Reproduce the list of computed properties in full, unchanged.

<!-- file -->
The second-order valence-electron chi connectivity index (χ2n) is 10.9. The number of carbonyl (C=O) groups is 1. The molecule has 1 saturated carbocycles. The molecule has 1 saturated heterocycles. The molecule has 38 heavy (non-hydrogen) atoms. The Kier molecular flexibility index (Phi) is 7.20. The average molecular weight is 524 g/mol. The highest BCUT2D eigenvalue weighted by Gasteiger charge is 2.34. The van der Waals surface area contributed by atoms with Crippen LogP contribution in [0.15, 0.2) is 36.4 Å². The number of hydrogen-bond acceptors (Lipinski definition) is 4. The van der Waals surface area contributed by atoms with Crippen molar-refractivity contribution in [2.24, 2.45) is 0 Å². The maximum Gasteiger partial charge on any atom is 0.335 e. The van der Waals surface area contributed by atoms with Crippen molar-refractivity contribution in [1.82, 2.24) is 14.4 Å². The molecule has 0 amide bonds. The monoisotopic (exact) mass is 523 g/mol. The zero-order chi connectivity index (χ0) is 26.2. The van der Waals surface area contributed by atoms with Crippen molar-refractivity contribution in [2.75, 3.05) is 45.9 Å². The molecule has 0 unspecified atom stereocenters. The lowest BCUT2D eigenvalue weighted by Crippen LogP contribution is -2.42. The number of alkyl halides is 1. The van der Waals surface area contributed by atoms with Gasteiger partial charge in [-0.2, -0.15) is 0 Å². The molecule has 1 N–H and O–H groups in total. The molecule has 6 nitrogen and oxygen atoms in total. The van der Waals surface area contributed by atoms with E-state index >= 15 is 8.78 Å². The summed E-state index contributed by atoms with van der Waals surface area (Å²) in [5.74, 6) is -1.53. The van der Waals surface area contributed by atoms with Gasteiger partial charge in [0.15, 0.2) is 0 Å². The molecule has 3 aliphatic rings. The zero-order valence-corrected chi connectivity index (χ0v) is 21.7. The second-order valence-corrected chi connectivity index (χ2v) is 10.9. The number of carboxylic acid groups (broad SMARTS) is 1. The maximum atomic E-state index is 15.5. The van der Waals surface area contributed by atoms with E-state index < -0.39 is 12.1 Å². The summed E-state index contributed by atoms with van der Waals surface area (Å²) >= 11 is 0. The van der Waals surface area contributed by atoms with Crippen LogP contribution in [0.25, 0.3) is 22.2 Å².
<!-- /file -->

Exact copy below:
The second-order valence-electron chi connectivity index (χ2n) is 10.9. The number of carbonyl (C=O) groups is 1. The molecule has 1 saturated carbocycles. The molecule has 1 saturated heterocycles. The molecule has 38 heavy (non-hydrogen) atoms. The Kier molecular flexibility index (Phi) is 7.20. The average molecular weight is 524 g/mol. The highest BCUT2D eigenvalue weighted by Gasteiger charge is 2.34. The van der Waals surface area contributed by atoms with Crippen LogP contribution in [0.15, 0.2) is 36.4 Å². The number of hydrogen-bond acceptors (Lipinski definition) is 4. The van der Waals surface area contributed by atoms with Crippen molar-refractivity contribution in [2.24, 2.45) is 0 Å². The maximum Gasteiger partial charge on any atom is 0.335 e. The van der Waals surface area contributed by atoms with Crippen molar-refractivity contribution in [1.82, 2.24) is 14.4 Å². The molecule has 0 amide bonds. The monoisotopic (exact) mass is 523 g/mol. The zero-order chi connectivity index (χ0) is 26.2. The van der Waals surface area contributed by atoms with Crippen molar-refractivity contribution in [2.75, 3.05) is 45.9 Å². The molecule has 0 unspecified atom stereocenters. The lowest BCUT2D eigenvalue weighted by Crippen LogP contribution is -2.42. The number of alkyl halides is 1. The van der Waals surface area contributed by atoms with Gasteiger partial charge in [-0.2, -0.15) is 0 Å². The molecule has 1 N–H and O–H groups in total. The molecule has 6 nitrogen and oxygen atoms in total. The van der Waals surface area contributed by atoms with E-state index >= 15 is 8.78 Å². The summed E-state index contributed by atoms with van der Waals surface area (Å²) in [5.74, 6) is -1.53. The van der Waals surface area contributed by atoms with Gasteiger partial charge in [0.15, 0.2) is 0 Å². The molecule has 3 aliphatic rings. The zero-order valence-corrected chi connectivity index (χ0v) is 21.7. The second-order valence-corrected chi connectivity index (χ2v) is 10.9. The number of carboxylic acid groups (broad SMARTS) is 1. The maximum atomic E-state index is 15.5. The van der Waals surface area contributed by atoms with E-state index < -0.39 is 12.1 Å². The summed E-state index contributed by atoms with van der Waals surface area (Å²) >= 11 is 0. The van der Waals surface area contributed by atoms with Crippen LogP contribution in [0.25, 0.3) is 22.2 Å².